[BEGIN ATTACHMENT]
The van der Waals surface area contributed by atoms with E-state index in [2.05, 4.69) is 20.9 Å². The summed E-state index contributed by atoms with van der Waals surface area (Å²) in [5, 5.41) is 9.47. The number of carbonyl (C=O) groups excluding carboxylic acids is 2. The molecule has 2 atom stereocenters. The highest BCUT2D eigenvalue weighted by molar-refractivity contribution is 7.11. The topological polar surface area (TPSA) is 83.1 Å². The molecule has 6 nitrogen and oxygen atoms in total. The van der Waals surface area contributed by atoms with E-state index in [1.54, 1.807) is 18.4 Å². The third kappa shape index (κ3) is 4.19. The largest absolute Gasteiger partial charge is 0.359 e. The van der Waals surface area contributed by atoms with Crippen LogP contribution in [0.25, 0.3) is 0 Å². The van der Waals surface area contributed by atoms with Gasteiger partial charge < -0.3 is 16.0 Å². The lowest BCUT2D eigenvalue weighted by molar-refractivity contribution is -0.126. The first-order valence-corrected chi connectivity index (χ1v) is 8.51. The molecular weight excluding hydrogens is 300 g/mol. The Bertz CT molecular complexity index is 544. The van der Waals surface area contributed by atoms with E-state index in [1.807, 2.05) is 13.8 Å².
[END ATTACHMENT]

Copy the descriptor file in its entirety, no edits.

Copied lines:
The van der Waals surface area contributed by atoms with E-state index in [2.05, 4.69) is 20.9 Å². The summed E-state index contributed by atoms with van der Waals surface area (Å²) in [5, 5.41) is 9.47. The number of carbonyl (C=O) groups excluding carboxylic acids is 2. The molecule has 2 atom stereocenters. The highest BCUT2D eigenvalue weighted by molar-refractivity contribution is 7.11. The topological polar surface area (TPSA) is 83.1 Å². The molecule has 6 nitrogen and oxygen atoms in total. The van der Waals surface area contributed by atoms with E-state index in [1.54, 1.807) is 18.4 Å². The third kappa shape index (κ3) is 4.19. The largest absolute Gasteiger partial charge is 0.359 e. The van der Waals surface area contributed by atoms with Crippen LogP contribution in [0.25, 0.3) is 0 Å². The van der Waals surface area contributed by atoms with Gasteiger partial charge < -0.3 is 16.0 Å². The lowest BCUT2D eigenvalue weighted by molar-refractivity contribution is -0.126. The first-order valence-corrected chi connectivity index (χ1v) is 8.51. The molecular weight excluding hydrogens is 300 g/mol. The Bertz CT molecular complexity index is 544. The van der Waals surface area contributed by atoms with E-state index in [1.807, 2.05) is 13.8 Å².